You have plans for the day, but before you can get started, the abdominal pain starts. Whether it is accompanied by diarrhea or constipation, the pain may only go away for a while once you defecate — but it may come back, keeping you in the bathroom, ruining your plans and your day. Although anyone can have stomach discomfort occasionally, if you have had these symptoms three days a month for the past three months, you may have irritable bowel syndrome (IBS).
While abdominal pain is the common denominator in IBS, other symptoms like diarrhea, constipation, gas or bloating may vary or even change over time. The unpredictability of the symptoms — when they might occur or for how long — makes IBS not just uncomfortable but incredibly frustrating.
You may feel anxious about going out, being in unfamiliar places or roaming too far away from a restroom. Unfortunately, anxiety can exacerbate IBS symptoms. Also, people with anxiety, depression and other mental health conditions may have a higher risk of developing IBS.
Doctors can help those with IBS manage their symptoms, but currently there isn't a cure. Lifestyle changes may play the most critical role in helping eliminate possible triggers for IBS episodes, however.
Many with IBS compounded by diarrhea find it helps to avoid large meals or those that are high in fat. Avoiding fried foods, coffee, caffeine and alcohol also can help. Fructose and sorbitol can cause stomach issues because they can be poorly absorbed. Other foods — even healthy ones such as beans, cabbage, broccoli, raisins and onions — can cause gas.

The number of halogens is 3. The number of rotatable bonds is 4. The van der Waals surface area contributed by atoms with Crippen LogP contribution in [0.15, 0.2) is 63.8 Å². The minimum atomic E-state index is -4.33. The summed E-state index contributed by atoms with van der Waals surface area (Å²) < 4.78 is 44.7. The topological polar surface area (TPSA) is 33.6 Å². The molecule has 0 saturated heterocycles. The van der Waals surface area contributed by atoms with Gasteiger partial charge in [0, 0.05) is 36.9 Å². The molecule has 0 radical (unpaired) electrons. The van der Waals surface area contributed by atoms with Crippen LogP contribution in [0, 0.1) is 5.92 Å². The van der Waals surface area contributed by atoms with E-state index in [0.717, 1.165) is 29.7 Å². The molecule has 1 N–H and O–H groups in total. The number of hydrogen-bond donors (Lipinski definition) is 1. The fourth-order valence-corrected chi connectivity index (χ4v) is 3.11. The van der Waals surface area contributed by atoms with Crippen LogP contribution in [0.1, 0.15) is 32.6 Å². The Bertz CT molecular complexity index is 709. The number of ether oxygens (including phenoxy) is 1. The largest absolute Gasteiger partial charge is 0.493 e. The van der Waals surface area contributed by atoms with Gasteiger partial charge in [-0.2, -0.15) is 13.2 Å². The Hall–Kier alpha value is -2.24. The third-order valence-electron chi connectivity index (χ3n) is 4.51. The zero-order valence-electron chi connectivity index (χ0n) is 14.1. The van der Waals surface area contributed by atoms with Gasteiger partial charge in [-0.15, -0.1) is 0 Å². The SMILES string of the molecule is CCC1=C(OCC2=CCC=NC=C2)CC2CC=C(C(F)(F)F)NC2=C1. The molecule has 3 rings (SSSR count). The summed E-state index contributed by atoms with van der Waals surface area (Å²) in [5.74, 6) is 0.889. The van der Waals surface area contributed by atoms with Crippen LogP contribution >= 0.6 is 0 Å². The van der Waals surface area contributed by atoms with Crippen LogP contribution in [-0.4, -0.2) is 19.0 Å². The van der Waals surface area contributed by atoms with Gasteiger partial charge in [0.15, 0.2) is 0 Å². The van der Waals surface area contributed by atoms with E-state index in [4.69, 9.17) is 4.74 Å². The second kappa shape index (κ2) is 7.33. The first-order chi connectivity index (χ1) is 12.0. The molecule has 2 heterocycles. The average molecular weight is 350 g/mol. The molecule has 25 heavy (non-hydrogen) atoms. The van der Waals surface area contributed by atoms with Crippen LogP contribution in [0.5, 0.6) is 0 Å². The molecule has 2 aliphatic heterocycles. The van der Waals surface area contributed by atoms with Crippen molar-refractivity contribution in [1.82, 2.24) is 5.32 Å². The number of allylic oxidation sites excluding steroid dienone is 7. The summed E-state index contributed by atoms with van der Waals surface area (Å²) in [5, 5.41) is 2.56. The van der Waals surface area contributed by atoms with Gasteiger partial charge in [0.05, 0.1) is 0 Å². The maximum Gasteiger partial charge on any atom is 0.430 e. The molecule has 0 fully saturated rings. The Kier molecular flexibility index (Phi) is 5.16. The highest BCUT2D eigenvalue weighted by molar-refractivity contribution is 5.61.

Adding fiber to your diet might help, whether for diarrhea or constipation, but this needs to be done gradually because too much fiber and not enough hydration can cause or worsen constipation.
It may help to eliminate certain foods from your diet and determine if your symptoms continue. Add the food back a little at a time to decide if that is a trigger. Some people with IBS find they have difficulty absorbing products with gluten, so this may be an area to examine.
Even as you experiment with the types of foods you eat, it is vital to stay nourished. Researchers believe that certain types of carbohydrates can trigger IBS symptoms, and following a low FODMAP diet, which is low in those specific carbs, can help.
Other Lifestyle Changes
In addition to minimizing food triggers to manage IBS, increasing activity can help. It sounds counter-intuitive: Who wants to work out with a stomach ache? But studies show that exercise helps the digestive function, decreases stress and improves self-esteem.
Other healthy lifestyle components, such as drinking water and getting enough sleep, also can help your system function more efficiently.
When dietary changes and increased activity aren't effective alone, medicines can help address symptoms. Prescription medicines designed to stop pain, diarrhea, constipation, bloating and gas, and antidepressants and behavioral therapy are options to help manage IBS.
Keep in mind that triggers for IBS may vary from person to person, so what may affect you may not pose a problem to someone else. Likewise, just as symptoms may change over time, the triggers may change too. It's critical to notice these changes and adjust your diet or activities in response.
If you have IBS and the lifestyle changes you are making are not sufficient, talk with your doctor to rule out other illnesses and to discuss alternative approaches for managing this condition.
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